Saturday, November 28, 2009

What's Up Your Sleeve?

Does your left hand know what your right is doing?

For four days, my right hand was doing everything. My left hand – and forearm and elbow and upper arm – were all bundled up, wrapped to reduce lymphedema, a swelling that is common in women who have lymph nodes removed during surgery for breast cancer.

This bundling process, provided by an occupational therapist with special training in treating lymphedema, starts with a full-length gauze sleeve. More gauze is wrapped around each finger. Then comes a layer of cotton batting, followed by large pieces of foam rubber. Next is a wide band of stretchy gauze. Last comes not one, not two, not three, but four layers of stretchy bandages, all taped down.

Next? Me, whining.

Never mind that my left arm looked as though it had been ripped off the Michelin Man and transplanted onto me. I could barely bend my arm. It was heavy. And I had exactly three shirts in my closet that would fit over the thick bandages. Still, in order to combat the swelling and encourage my lymphatic system to start working correctly again, I was to go about wearing the tape, bandages, foam, batting and gauze wrappings for 23 hours a day. Staring in shock at my newly immobilized limb, I asked my therapist if I could type. She was sure I could.

I couldn’t.

The bandages on my left hand kept hitting all kinds of weird keys. My right hand was happy to go it alone for a while, but then that arm would start to burn and cramp. Meanwhile, my left arm alternated between itching, throbbing and feeling hot. Surgery, post-op annoyances, wrestling with the drain, dealing with extra fluid at the wound site and learning how to maneuver a breast form all were a cinch compared to living with this!

I was scheduled for two weeks of therapy appointments. Each week day, I was to unwrap my mummy arm in the morning, shower and then head -- unbound -- to my appointment. There, after a massage to stimulate lymph drainage, I was strapped back in. What about weekends? Well – I was told I could take off the bandages and shower on weekends if I could wrap my arm back up properly. Hah!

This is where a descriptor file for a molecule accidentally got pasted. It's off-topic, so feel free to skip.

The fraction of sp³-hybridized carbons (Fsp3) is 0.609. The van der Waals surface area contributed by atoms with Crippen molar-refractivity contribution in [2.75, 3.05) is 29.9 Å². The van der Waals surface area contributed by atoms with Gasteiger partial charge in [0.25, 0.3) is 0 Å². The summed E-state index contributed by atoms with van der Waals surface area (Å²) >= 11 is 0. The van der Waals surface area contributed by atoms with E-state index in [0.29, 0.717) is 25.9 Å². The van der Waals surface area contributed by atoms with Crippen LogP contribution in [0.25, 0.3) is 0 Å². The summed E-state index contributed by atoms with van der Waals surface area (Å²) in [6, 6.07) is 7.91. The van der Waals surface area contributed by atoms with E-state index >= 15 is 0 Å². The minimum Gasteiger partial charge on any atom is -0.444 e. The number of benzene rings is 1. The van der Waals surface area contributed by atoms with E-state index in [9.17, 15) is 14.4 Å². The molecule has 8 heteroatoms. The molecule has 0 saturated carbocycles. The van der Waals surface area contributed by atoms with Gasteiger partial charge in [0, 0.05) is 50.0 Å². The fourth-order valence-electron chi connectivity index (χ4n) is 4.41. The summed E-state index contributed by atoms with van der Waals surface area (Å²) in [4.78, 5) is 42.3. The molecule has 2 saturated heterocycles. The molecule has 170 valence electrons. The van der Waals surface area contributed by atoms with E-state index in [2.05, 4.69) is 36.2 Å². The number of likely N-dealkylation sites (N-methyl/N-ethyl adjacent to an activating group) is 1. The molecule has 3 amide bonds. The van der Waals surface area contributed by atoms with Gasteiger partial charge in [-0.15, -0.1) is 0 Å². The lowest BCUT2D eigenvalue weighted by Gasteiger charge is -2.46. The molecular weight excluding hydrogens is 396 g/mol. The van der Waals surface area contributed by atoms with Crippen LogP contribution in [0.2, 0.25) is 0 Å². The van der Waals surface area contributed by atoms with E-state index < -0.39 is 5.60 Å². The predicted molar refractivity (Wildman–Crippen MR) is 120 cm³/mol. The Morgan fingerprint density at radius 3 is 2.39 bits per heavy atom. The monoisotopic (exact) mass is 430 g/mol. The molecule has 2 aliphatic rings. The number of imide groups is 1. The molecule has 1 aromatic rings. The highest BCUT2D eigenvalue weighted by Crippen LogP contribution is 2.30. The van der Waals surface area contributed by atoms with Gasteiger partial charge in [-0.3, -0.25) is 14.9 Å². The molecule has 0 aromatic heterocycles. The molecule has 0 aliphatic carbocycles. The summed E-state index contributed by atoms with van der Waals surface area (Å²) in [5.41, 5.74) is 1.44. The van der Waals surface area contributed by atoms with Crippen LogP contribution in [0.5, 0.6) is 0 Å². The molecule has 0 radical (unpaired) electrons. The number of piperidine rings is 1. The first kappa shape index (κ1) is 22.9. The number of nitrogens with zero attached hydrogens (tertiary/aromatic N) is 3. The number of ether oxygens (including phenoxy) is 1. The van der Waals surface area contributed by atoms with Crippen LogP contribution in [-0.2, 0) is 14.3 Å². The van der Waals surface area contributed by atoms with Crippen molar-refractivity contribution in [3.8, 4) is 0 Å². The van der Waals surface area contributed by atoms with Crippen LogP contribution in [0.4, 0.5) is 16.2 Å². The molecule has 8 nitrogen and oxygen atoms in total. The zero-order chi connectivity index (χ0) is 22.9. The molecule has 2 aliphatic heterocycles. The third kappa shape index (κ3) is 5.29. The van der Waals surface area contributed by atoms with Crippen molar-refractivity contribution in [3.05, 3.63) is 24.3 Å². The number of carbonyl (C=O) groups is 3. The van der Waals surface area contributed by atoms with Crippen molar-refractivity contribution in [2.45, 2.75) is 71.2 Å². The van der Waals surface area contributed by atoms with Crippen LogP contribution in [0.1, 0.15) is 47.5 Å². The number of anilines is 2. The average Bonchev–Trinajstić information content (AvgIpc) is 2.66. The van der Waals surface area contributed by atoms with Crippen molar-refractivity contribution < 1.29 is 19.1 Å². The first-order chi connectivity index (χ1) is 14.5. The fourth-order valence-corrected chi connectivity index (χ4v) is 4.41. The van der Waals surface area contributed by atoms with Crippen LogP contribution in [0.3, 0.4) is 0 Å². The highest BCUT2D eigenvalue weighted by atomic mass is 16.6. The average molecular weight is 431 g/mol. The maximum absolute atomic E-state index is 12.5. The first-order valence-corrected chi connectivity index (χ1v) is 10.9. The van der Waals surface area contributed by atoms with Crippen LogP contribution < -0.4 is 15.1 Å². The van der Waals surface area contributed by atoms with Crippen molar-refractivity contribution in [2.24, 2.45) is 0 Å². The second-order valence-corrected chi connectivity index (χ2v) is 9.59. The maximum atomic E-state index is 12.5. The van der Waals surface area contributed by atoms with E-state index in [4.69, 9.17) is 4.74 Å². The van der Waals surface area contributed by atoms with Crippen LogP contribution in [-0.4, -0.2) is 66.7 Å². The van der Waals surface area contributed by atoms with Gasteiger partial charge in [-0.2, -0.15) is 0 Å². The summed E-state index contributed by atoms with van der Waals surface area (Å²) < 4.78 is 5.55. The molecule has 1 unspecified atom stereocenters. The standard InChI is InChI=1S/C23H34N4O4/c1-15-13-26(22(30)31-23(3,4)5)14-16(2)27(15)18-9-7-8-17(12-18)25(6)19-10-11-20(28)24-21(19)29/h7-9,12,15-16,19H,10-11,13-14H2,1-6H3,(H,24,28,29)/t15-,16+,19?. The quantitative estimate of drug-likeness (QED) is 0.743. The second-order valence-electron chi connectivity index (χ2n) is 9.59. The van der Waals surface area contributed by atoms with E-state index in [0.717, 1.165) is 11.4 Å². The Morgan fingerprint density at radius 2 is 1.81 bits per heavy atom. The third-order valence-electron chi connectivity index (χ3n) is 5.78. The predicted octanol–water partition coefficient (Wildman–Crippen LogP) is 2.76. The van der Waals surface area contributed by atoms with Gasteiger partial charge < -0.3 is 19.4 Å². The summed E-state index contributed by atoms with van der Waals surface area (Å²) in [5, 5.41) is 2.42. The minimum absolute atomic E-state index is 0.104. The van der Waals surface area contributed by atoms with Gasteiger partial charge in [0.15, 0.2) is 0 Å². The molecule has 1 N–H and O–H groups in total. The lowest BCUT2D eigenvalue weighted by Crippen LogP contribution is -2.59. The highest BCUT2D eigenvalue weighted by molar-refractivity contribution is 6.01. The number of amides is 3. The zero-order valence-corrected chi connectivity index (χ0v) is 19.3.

I couldn’t.

Lymphedema is not curable -- I learned this on my first day of therapy -- but it can be managed. If treated early enough, sometimes a mild condition will reverse spontaneously. If left untreated, symptoms may include severe fatigue, a swollen limb, fluid accumulation in other body areas, discoloration of the skin, infection and eventually, deformity. An extreme version of lymphedema (one that involves microscopic parasitic worms) is elephantiasis.

To reduce the risk of my wee bit of lymphedema running wild and out of control, my therapist said on the second day of therapy that the prescribed treatment would be to wear a compression sleeve every day and to bundle and bandage my arm every night -- for the rest of my life. I just looked at her and said, “No.”

I couldn’t.

I went home that day with my left arm immobilized and my mind and spirit pulverized to a fine powder. Since Oct. 7, people have been telling me things I do not want to hear. Since Oct. 7, I have been moving passively through the medical world, a patient expected to be compliant. Since Oct. 7, my sense of myself as a healthy, active individual has been under siege.

On the third day of therapy, the lovely young woman who truly wants the best possible outcome for me discussed an alternative to night bundling – specifically, an elaborate, expensive compression sleeve. She also showed me daytime sleeves that come in bright, crazy colors, as though making a fashion statement with a sleeve would make wearing it more appealing.

The fourth day was Thanksgiving. Time spent with friends and some delicious food pierced my gloom for a short time, but through the day, though people said, “Have a nice holiday,” I couldn’t.

At 3 a.m. on the fifth day of therapy, I woke up and could not get back to sleep – a rarity for me. At 5 a.m., I unwound every layer and freed my arm some four hours earlier than prescribed. At 10 a.m., I dragged in to therapy and announced that we needed a new plan, a plan that would allow me to take good care of my arm but that also would allow me to move through the world as myself.

The therapist hugged me. Next, she measured my arm and reported that the swelling was down by half. Then she told me that if I could find a medical supply store that stocked an off-the-rack compression sleeve that met her standards, I could buy it and try going bandage free, as long as I wore the sleeve during my waking hours.

I could. I did. I am. And it's just fine!


  1. Hard as it may be, you are always much better once you find your own voice and your own self. I'm so glad you have the persistence you do. Bet you are, too! You give us all the strength to cheer wildly for you, and hopefully learn to also cheer wildly for ourselves!

  2. I really appreciate reading about your experience. We are both thinking of you here, and sending warm healing thoughts your way.